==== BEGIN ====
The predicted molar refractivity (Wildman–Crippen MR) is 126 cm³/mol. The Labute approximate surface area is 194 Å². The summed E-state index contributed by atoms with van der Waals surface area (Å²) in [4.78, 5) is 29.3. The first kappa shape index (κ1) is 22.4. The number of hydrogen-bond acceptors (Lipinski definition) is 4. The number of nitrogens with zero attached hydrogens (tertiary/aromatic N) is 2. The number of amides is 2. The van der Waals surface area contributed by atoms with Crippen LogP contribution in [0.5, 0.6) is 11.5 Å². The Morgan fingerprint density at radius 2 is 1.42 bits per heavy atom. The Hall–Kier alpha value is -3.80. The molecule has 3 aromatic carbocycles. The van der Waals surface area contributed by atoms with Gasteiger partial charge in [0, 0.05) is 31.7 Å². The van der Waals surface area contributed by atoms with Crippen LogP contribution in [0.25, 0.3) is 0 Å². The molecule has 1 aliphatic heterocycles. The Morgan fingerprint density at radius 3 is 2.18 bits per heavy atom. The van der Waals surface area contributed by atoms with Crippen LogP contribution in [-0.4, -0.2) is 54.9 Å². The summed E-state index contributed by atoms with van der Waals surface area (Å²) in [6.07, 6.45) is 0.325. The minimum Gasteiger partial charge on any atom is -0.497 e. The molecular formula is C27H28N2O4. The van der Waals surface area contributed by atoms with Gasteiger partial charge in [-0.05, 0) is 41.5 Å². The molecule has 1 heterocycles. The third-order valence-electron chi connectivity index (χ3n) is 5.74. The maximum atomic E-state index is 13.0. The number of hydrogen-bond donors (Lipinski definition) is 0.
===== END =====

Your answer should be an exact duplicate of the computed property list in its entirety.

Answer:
The predicted molar refractivity (Wildman–Crippen MR) is 126 cm³/mol. The Labute approximate surface area is 194 Å². The summed E-state index contributed by atoms with van der Waals surface area (Å²) in [4.78, 5) is 29.3. The first kappa shape index (κ1) is 22.4. The number of hydrogen-bond acceptors (Lipinski definition) is 4. The number of nitrogens with zero attached hydrogens (tertiary/aromatic N) is 2. The number of amides is 2. The van der Waals surface area contributed by atoms with Crippen LogP contribution in [0.5, 0.6) is 11.5 Å². The Morgan fingerprint density at radius 2 is 1.42 bits per heavy atom. The Hall–Kier alpha value is -3.80. The molecule has 3 aromatic carbocycles. The van der Waals surface area contributed by atoms with Gasteiger partial charge in [0, 0.05) is 31.7 Å². The van der Waals surface area contributed by atoms with Crippen LogP contribution in [0.25, 0.3) is 0 Å². The molecule has 1 aliphatic heterocycles. The Morgan fingerprint density at radius 3 is 2.18 bits per heavy atom. The van der Waals surface area contributed by atoms with Crippen LogP contribution in [-0.4, -0.2) is 54.9 Å². The summed E-state index contributed by atoms with van der Waals surface area (Å²) in [6.07, 6.45) is 0.325. The minimum Gasteiger partial charge on any atom is -0.497 e. The molecular formula is C27H28N2O4. The van der Waals surface area contributed by atoms with Gasteiger partial charge in [-0.05, 0) is 41.5 Å². The molecule has 1 heterocycles. The third-order valence-electron chi connectivity index (χ3n) is 5.74. The maximum atomic E-state index is 13.0. The number of hydrogen-bond donors (Lipinski definition) is 0.